When CBD is ingested, it is not well absorbed into the body unless it is dissolved in a liquid carrier. Because CBD is fat soluble, it must be dissolved in a fat-based liquid (i.e. an oil). When CBD is dissolved in oil – forming CBD oil – it can be ingested or applied topically to the skin.

How Is CBD Packaged for Consumption?

Manufacturers have become quite creative in producing CBD oil products in various forms so as to allow for a variety of products for use. Some of the options available include:

  • Lozenges and lollipops
  • Capsules
  • Oils that are liquid at room temperature for smoking or nebulizing, taking orally using a dropper, putting in food or beverages, or applying to the skin
  • Oils that are solid at room temperature (predominantly coconut oil) for use as a spread on food or a skin balm
  • Rectal suppositories
  • Vaginal suppositories
  • Pet treats

Are All CBD Oils the Same?

Are All CBD Oils the Same?

Any kind of edible oil can be used to make CBD oil. The higher the fat content, the better the oil is at dissolving and retaining CBD. The most commonly used oils are hemp seed oil, coconut oil, orange oil, sunflower oil, and nut oils.

Coconut oil has chemical properties that make it especially well suited for use with CBD:

  • It has the highest concentration of fat among the various vegetable oils (up to 90% fatty acids, compared to only about 11% in hemp seed oil)
  • About half of its fat content is lauric acid, a type of fatty acid that has positive health benefits, including antioxidant and good cholesterol properties
  • It can accommodate much more CBD in a smaller volume than can other types of oils
  • It remains solid at room temperature, allowing it to be used as a butter substitute, or as a body lotion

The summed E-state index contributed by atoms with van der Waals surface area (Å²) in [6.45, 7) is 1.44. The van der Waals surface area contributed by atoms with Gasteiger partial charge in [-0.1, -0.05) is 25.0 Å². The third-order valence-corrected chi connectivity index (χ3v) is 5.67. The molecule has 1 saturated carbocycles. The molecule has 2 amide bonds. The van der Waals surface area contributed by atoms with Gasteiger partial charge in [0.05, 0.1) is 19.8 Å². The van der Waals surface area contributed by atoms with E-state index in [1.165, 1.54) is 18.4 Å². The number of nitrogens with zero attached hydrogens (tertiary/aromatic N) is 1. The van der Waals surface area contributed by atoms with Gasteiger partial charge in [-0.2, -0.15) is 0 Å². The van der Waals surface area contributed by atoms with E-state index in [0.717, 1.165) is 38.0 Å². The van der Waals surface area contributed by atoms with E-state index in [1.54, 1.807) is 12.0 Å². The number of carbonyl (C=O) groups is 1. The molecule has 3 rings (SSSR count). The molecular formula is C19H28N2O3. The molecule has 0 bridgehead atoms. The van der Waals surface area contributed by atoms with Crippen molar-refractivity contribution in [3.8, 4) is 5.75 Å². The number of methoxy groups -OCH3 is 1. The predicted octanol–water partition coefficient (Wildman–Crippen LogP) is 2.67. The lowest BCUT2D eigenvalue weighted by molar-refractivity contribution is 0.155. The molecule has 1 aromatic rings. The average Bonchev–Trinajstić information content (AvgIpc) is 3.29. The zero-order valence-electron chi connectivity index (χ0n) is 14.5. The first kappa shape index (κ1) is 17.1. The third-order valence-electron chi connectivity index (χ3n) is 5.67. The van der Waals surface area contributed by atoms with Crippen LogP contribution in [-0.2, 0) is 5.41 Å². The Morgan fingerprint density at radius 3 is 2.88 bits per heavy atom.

• It is more stable and resistant to spoiling

What Should I Look for Regarding CBD Oil Production?

Many consumers prefer products that are produced in a way that is socially and environmentally conscious. Many companies that produce CBD oil have adopted responsible production techniques, and most reputable companies grow their CBD in the U.S. using sustainable, clean, and efficient production practices. Other CBD oil production qualities to look for include:

  • Crops that are non-genetically modified (non-GMO)
  • Fair trade components for components that are sourced abroad (such as coconut oil)
  • Gluten-free, non-GMO, and vegan-friendly products
  • Verification that the product is THC-free
  • Transparent third-party verification of purity and content

What Else Should I Watch Out For?

Are All CBD Oils the Same?

True CBD products must contain less than 0.3% THC, but many CBD oil products come combined with THC, so the unwary buyer may end up being unexpectedly intoxicated. When the two cannabinoids are mixed together, the amount of each component in the product is expressed as the CBD-to-THC ratio.

Different CBD-to-THC ratios indicate various mixes of these two ingredients with the purpose of attempting to vary the effects of the product. For example, a CBD-to-THC ratio of 4:1 would be predominantly CBD, with some psychoactive effects from the THC. A CBD-to-THC ratio of 1:4 would indicate that the psychoactive effects of the THC predominate, while the effects of the CBD would be much less.